Effects of Chronic Administration of Lamivudine on the Histochemistry of the Liver in Wistar Rats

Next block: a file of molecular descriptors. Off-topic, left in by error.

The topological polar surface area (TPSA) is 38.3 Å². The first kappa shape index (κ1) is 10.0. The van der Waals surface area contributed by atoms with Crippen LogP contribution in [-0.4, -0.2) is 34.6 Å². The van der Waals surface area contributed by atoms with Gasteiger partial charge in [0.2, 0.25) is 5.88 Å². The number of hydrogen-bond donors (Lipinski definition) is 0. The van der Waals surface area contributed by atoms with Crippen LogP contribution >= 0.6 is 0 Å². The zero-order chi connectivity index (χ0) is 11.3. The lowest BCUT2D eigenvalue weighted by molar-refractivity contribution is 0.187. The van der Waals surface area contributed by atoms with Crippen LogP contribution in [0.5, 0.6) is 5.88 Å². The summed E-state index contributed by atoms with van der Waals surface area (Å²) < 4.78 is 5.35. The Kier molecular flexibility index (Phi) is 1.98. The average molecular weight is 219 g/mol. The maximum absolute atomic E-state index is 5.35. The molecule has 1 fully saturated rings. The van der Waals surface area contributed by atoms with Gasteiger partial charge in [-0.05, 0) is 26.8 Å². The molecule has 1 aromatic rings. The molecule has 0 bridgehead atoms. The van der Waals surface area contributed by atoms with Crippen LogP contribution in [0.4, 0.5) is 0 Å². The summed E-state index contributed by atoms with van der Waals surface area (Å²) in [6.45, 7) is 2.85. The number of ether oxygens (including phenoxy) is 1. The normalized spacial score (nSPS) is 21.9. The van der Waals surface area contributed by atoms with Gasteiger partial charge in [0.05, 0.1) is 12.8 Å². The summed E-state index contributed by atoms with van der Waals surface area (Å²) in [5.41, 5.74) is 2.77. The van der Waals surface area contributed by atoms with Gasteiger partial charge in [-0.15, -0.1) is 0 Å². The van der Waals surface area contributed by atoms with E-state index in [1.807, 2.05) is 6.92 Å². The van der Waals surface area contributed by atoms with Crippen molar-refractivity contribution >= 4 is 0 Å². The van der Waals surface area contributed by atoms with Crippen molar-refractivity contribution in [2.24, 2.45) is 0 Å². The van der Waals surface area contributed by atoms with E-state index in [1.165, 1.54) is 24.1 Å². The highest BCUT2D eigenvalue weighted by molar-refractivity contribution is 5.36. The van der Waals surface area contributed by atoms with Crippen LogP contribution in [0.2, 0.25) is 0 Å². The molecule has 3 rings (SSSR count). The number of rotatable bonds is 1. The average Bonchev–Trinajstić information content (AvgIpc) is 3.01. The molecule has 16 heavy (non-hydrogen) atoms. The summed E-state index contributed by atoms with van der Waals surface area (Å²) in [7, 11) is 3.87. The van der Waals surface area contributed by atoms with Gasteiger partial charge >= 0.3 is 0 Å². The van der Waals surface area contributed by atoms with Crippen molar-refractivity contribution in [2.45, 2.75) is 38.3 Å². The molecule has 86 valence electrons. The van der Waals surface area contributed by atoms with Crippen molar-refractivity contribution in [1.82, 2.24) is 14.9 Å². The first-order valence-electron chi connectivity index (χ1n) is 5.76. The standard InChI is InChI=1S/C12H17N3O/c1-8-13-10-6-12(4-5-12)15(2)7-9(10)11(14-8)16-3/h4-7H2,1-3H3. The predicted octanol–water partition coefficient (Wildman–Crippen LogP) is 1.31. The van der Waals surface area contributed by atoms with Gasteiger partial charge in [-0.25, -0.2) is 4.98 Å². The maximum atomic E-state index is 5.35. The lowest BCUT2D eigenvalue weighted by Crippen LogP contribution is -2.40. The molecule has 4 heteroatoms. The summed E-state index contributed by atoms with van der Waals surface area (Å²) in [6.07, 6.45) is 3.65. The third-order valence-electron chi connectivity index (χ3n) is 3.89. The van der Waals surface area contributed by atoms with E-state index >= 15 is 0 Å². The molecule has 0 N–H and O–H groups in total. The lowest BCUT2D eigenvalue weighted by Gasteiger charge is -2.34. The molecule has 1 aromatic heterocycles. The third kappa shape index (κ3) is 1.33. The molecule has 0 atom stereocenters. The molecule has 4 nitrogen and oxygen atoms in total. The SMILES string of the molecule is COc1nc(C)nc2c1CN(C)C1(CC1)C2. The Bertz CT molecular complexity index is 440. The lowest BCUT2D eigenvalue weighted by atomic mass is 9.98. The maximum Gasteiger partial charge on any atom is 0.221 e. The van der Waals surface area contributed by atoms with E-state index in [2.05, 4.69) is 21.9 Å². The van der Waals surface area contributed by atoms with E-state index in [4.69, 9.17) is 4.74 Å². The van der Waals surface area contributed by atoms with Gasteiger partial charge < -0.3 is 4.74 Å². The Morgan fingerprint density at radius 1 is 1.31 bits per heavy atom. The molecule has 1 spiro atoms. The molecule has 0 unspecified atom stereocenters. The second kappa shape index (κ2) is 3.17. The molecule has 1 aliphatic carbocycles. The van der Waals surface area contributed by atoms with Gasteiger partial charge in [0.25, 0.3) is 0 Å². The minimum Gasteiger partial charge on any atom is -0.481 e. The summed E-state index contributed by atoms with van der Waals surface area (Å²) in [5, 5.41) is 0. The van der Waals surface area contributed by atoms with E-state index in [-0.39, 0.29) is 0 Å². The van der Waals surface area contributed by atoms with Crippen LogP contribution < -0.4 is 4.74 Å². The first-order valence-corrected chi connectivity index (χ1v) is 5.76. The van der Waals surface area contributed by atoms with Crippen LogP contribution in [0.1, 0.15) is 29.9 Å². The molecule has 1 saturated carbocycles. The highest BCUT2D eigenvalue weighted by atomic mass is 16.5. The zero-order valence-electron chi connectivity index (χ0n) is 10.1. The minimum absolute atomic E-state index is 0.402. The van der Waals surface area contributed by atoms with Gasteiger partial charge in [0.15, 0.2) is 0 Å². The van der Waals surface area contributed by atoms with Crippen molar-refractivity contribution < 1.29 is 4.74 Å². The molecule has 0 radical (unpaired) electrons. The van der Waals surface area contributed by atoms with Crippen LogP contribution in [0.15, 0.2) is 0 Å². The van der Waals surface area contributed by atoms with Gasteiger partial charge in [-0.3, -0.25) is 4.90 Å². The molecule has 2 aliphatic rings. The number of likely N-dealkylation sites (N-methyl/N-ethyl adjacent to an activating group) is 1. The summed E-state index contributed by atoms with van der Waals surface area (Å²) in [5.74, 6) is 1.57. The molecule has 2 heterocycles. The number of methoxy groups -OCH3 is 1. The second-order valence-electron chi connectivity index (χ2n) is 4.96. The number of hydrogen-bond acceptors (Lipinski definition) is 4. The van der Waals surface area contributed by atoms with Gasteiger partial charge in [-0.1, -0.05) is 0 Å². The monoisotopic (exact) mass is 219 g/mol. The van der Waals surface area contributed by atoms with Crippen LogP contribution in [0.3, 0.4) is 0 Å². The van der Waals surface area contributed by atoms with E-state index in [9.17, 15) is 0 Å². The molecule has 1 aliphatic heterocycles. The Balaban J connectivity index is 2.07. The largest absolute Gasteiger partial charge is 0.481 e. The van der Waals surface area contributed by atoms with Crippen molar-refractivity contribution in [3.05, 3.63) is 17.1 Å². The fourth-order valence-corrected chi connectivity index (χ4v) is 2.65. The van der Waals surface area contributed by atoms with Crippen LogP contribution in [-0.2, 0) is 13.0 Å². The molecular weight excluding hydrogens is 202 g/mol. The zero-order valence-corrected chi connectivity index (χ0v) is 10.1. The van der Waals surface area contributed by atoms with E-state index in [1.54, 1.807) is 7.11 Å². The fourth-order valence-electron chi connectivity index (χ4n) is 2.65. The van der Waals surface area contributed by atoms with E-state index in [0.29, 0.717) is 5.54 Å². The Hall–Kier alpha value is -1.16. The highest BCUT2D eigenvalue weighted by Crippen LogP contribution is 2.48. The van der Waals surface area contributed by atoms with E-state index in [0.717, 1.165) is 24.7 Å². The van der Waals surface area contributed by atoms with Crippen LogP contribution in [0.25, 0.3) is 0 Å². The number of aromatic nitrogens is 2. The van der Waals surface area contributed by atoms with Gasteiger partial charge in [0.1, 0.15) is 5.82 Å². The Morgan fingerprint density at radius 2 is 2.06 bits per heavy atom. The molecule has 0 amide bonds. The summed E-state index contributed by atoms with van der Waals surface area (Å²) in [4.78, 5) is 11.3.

Lamivudine (3TC) is a drugs used in the management of Human Immunodeficiency Virus (HIV) and Acquired Immunodeficiency Syndrome (AIDS) infection in combination with other drugs. The objective of this research study was to investigate the effects of this drug on the histology of the liver of Wistar rats. Twenty male Wistar rats were divided into 2 groups of 10 rats each. Group A served as the control and were administered with 1 ml of distill water, while group B was treated with 4.28mg/kg of lamivudine daily for 30 days, after which the rats where sacrificed using chloroform inhalation method and the liver was harvested, processed and stained using PAS crocian blue, carcino- embryonic antigen (CEA) and cytokeratin-7 (CK7) Immunochemistry methods. Stained slides were viewed using light microscope. Serum from each rat was extracted into fresh test tubes and used for analysis of aspartate aminotransaminase test (AST), alanine aminotransaminase test (ALT), alkaline phosphotase (ALP). Findings showed that the liver of Wistar rats administered with lamivudine, showed distortions with various degree of vacoulations, dilatation of sinusoidal spaces and nuclei necrotic changes. There were increased expression of CEA and CK7 in the groups treated with lamivudine than the control. This also agreed with the biochemical changes which showed significant levels of increase in AST and ALP in the groups administered with lamivudine. This suggests that lamivudine is harmful to the liver and should be taken with caution.
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